The EU’s General Data Protection Regulation (GDPR) sets out the conditions for what constitutes legally obtained consent to process personal data — which includes a hard requirement for consent to be “freely given”.
noyb’s argument boils down to demonstrating that such high financial cost represents an unobtainable bar on EU citizens being able to freely choose to obtain their fundamental right to privacy.
It also points to research which it says indicates the vast majority of people do not want their data to be used to target them with “personalizeds” ads — while other studies show people are overwhelmingly forced to consent to tracking when faced with paying a fee.
“Fundamental rights are usually available to everyone. How many people would still exercise their right to vote if they had to pay €250 to do so? There were times when fundamental rights were reserved for the rich. It seems Meta wants to take us back for more than a hundred years,” said Schrems.
“EU law requires that consent is the genuine free will of the user. Contrary to this law, Meta charges a ‘privacy fee’ of up to €250 per year if anyone dares to exercise their fundamental right to data protection,” added Felix Mikolasch, data protection lawyer at noyb, in another supporting statement.
The privacy rights group is calling for Austrian’s DPA to instigate an urgency procedure to stop what it contends is Meta’s illegal processing on account of “the seriousness of the violations and unusually high number of users affected”. It is also urging the DPA to imposes a deterrent fine to make sure others do not seek to imitate Meta’s privacy rip-off.
Meta was contacted for a response to noyb’s complaint.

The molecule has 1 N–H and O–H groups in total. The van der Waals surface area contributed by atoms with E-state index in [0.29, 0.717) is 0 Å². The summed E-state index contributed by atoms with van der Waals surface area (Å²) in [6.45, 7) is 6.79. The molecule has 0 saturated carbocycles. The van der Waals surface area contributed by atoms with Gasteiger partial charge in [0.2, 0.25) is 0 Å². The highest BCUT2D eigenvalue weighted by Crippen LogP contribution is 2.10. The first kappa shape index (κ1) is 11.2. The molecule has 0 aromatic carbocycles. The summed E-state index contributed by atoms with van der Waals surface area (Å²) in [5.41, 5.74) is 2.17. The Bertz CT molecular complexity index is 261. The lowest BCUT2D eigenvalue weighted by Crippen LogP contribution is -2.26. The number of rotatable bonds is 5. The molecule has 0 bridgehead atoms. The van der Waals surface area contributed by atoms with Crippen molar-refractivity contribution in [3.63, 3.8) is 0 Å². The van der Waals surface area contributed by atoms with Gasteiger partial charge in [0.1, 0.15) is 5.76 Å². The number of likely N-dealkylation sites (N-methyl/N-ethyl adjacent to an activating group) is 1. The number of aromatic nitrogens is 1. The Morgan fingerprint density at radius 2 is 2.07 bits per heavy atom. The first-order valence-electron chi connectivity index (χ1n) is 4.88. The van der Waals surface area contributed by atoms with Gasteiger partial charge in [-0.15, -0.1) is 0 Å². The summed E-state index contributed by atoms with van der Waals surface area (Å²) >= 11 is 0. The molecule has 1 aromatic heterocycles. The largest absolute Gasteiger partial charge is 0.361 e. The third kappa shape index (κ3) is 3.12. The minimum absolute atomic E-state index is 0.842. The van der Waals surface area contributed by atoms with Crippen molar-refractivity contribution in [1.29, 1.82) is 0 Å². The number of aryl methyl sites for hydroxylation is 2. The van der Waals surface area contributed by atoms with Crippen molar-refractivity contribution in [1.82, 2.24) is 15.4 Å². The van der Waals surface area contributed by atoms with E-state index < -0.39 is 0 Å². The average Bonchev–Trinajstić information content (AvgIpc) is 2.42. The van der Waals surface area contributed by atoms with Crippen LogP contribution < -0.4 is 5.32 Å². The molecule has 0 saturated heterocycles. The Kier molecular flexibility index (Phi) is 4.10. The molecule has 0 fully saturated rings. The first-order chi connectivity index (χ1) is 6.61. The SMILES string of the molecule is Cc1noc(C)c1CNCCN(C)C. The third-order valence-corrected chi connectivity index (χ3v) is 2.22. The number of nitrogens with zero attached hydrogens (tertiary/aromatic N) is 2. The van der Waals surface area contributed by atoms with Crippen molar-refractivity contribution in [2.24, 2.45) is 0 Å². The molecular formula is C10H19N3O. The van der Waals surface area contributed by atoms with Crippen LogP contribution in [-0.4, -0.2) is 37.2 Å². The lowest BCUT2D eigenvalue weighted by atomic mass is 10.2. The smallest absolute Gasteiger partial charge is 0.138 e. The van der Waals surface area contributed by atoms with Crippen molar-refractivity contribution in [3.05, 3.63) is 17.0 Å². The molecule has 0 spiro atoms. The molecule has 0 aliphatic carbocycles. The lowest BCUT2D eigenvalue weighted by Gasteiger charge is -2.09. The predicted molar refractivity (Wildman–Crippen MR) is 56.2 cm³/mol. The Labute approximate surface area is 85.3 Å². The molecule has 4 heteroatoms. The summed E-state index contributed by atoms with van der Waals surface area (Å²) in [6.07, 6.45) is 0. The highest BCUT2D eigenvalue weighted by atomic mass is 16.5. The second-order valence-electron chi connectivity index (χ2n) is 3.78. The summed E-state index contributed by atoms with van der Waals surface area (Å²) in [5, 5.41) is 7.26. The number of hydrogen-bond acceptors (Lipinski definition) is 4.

Spokesman Matthew Pollard pointed back to its earlier blog post — in which it defends the approach, claiming it’s compliant with EU laws. He also sent us this statement:
The option for people to purchase a subscription for no ads balances the requirements of European regulators while giving users choice and allowing Meta to continue serving all people in the EU, EEA and Switzerland. In its ruling, the CJEU expressly recognised that a subscription model, like the one we are announcing, is a valid form of consent for an ads funded service.
On the cost of the subscription, Pollard suggests Meta’s pricing is “in line” with other ad-free premium subs offered by streaming services — such as YouTube Premium, Spotify Premium, Netflix Standard and Twitch Turbo.
However these rivals don’t always offer blanket pricing across the EU, making comparisons challenging. (Additionally, Pollard’s comparative example cited UK pricing — a country that’s not even an EU Member State.)
Additionally, in the case of Spotify and Netflix, both are services that stream professional licensed content, making them a very poor comparison with Meta’s product given the adtech giant freely obtains content from users of Facebook and Instagram (it does not need to pay a licensing fee to users — but, hey, maybe it should?).
Even YouTube Premium provides paying customers with access to licensed content since it bundles YouTube Music.
Pollard also included the social network Reddit in this list. However its ad-free Premium offer (which is priced at US$5.99pm) appears to be roughly half the cost of Meta’s web-based monthly subscription fee; and considerably more than its mobile pricing (Meta’s fees of €9.99pm/€12.99pm shake out to ~US$10.94/US$14.20). So it perhaps stands as a better example of the adtech giant inflating the fee it’s charging EU Facebook and Instgram users to obtain ad-free versions of its products.
Artificially high pricing suggests these are products Meta doesn’t actually want anyone in the EU to pay for. Rather they are designed to force users of its mainstream social networks to keep letting it track and profile their online activity — so it can keep raking in billions from its advertiser customers.